Stigmatisation, perceived barriers to care, help seeking and the mental health of British Military personnel
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The relationship between mental health symptoms, stigmatising beliefs about mental health and help seeking is complex and poorly understood.
1636 UK Armed Forces personnel provided study data immediately after deployment (T1) and approximately 6 months later (T2). Stigmatising beliefs were assessed using an eight-item scale previously used in studies of UK military personnel. Symptoms of probable common mental disorder, probable post-traumatic stress disorder and subjective stressful, emotional, relationship and family problems were evaluated at T1 and T2. Help seeking during deployment was assessed at T1 and post-deployment help seeking at T2. Alcohol use and subjective alcohol problems were assessed at T2 only.
Reporting a probable mental health disorder or potentially harmful alcohol use following deployment was both significantly associated with higher levels of stigmatising beliefs. The reported degree of stigma was associated with changes in mental health symptom levels; compared to those who were never classified as a probable mental health disorder case, recovered cases experienced significantly lower levels of stigmatisation, whereas new onset cases reported significantly higher levels.
The way that individuals report mental health stigmatisation is not static; rather stigma fluctuates in proportion to the frequency and severity of psychological symptoms. These results suggest that public health stigma-reduction strategies which aim to promote engagement with mental health services should be focused towards people who are experiencing worsening mental health. Our results suggest that willing volunteers who have recovered from a mental-ill-health episode may be well placed to assist in the delivery of such a strategy.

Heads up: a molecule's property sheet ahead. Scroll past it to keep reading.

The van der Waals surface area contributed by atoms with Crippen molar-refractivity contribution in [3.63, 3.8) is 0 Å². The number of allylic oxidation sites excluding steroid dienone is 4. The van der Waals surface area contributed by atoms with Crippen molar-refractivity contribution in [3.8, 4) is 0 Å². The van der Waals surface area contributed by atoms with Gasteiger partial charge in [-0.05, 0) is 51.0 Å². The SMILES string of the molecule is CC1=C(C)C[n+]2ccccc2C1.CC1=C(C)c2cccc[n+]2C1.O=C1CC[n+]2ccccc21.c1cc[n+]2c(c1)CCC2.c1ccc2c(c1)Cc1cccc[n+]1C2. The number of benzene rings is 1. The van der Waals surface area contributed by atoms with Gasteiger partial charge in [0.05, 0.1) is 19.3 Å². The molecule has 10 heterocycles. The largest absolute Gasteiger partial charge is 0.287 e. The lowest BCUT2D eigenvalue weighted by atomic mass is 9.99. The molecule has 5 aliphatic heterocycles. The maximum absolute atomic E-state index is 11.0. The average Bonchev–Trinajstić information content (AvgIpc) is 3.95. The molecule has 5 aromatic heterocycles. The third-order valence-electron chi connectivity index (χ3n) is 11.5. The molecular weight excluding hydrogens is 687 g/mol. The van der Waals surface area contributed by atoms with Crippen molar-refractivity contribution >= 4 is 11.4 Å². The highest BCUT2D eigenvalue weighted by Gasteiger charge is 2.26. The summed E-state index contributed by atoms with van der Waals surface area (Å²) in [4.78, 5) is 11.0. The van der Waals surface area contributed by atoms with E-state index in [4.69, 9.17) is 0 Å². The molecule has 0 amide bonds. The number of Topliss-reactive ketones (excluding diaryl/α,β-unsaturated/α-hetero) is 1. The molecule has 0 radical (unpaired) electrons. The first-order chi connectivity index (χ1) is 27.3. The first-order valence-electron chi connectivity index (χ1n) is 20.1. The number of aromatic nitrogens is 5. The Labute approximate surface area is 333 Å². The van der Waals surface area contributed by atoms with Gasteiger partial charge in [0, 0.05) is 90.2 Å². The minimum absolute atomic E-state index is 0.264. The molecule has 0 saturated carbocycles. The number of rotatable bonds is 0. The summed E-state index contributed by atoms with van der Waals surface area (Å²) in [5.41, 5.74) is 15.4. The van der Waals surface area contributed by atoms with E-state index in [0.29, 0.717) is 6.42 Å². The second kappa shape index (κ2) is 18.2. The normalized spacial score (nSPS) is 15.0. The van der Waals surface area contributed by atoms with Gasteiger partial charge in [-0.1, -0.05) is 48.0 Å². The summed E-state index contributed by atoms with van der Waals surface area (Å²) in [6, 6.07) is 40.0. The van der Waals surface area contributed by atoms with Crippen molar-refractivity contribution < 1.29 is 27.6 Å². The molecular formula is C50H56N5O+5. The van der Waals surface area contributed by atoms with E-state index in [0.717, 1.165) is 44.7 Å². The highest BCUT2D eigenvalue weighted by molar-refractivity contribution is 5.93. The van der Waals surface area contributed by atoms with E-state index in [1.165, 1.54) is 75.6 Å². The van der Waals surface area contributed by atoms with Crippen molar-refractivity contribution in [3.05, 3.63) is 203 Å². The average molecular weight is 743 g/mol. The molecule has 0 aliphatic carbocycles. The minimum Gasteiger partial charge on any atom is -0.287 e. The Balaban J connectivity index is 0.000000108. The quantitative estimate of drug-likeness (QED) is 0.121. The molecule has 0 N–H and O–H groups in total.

KeywordsMental health Stigmatisation Help seeking Military
Funding for military research personnel was received from the UK Ministry of Defence. The study was funded by a grant from the Defence Science and Technology Laboratory.
Compliance with ethical standards
Norman Jones is a serving member of the British Army. Mary Keeling, Gursimran Thandi and Neil Greenberg were recruited specifically for the study. Although funding was received from DSTL and the UK Ministry of Defence, no direction was taken from the funding agencies in the delivery of the research project and the presentation of the study outcomes.
Although the study was a secondary analysis of existing data, the randomised controlled trial that provided the dataset was conducted with approval from the UK Ministry of Defence Research Ethics Committee and the King’s College Hospital Research Ethics Committee. All participants gave written informed consent.
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